We’ve realised that SignOnSite is in a unique position to help tackle worker fatigue, because our automatic sign on feature ensures an accurate digital attendance register across the whole site.
This article outlines our thinking around fatigue and how we can help. Since we’re currently in the process of planning this capability, we’d love to hear your thoughts and feedback!
Worker fatigue is an age-old problem plaguing industries of all shapes and sizes – despite truckloads of research proving the negative effects it can have on individuals and the workplace as a whole.
Construction workers are at a particularly high risk of experiencing fatigue because of their demanding workloads, physical strain and prolonged working hours. There is also the risk that workers will exit one job site, only to turn up to another after minimal rest and continue working.
Although proper scheduling is often cited as a way to prevent fatigue, this reflects an idealistic view of the world and doesn’t take into account the messy reality of everyday life. Things change rapidly on-site, and some workers are quick to place things like fixing defects on tight deadlines, or working overtime to pay extra bills, ahead of a much-needed break.
The dangers of fatigue
Research shows that being awake for 17 hours is the equivalent of having a blood alcohol level of 0.05.
Those who suffer fatigue often experience:
- Slower reflexes
- Impaired decision making
- Blurred or impaired vision
- An inability to concentrate
- Short term memory problems
Even when they do catch some shut eye, workers who have fatigue usually have slower recovery times, and need longer periods of sleep to feel truly “rested”.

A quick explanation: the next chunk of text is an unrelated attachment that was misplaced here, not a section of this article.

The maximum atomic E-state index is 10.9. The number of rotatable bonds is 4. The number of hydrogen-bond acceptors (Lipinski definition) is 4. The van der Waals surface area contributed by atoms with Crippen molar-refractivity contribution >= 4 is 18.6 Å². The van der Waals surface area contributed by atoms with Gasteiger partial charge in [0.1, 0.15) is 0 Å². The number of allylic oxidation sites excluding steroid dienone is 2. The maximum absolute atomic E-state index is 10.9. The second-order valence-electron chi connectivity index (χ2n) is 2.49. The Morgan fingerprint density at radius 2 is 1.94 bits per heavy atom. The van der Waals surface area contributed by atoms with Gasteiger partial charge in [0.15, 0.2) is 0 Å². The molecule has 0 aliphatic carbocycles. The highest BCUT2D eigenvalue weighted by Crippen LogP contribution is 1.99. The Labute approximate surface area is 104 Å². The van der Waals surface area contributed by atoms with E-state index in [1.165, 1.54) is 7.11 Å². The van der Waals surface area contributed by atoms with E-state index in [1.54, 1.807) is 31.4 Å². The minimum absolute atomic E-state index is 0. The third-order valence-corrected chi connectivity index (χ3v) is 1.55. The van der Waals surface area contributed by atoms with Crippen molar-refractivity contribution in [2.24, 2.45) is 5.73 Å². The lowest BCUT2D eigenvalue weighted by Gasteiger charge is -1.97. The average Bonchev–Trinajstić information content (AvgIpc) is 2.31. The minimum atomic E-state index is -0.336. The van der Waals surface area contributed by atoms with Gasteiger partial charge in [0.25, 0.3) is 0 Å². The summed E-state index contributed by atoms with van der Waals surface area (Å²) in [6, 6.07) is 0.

And while worker fatigue can have serious physical and mental consequences for the individual, it can also wreak havoc in the workplace. In addition to the increased risk of accidents stemming from impaired decision making, there is also a risk to the employer who is generally considered responsible for preventing it.
Under the Fair Work Act (Building and Construction Award), workers who work overtime are required to have a minimum 10 hour break between finishing work one day and starting work the next day. If they have worked more than 20 hours, they must have at least a 12 hour break.
Other considerations do apply here, but in essence, employers have a legal duty of care towards their employees. If this is breached, it can result in claims of contributory negligence. In terms of fatigue, this means that the employer can be seen to have acted negligently if they fail to take steps to prevent worker fatigue which results in an accident or injury.
Managing fatigue en masse
When you only have a few workers, managing their schedules and looking out for physical signs of fatigue is relatively simple. However, when you’re responsible for hundreds of workers (and possibly across multiple job sites), it can prove very difficult.
In addition to managing shifting work and schedules, one solution to the problem has been to manage certain environmental factors which may lead to increased fatigue.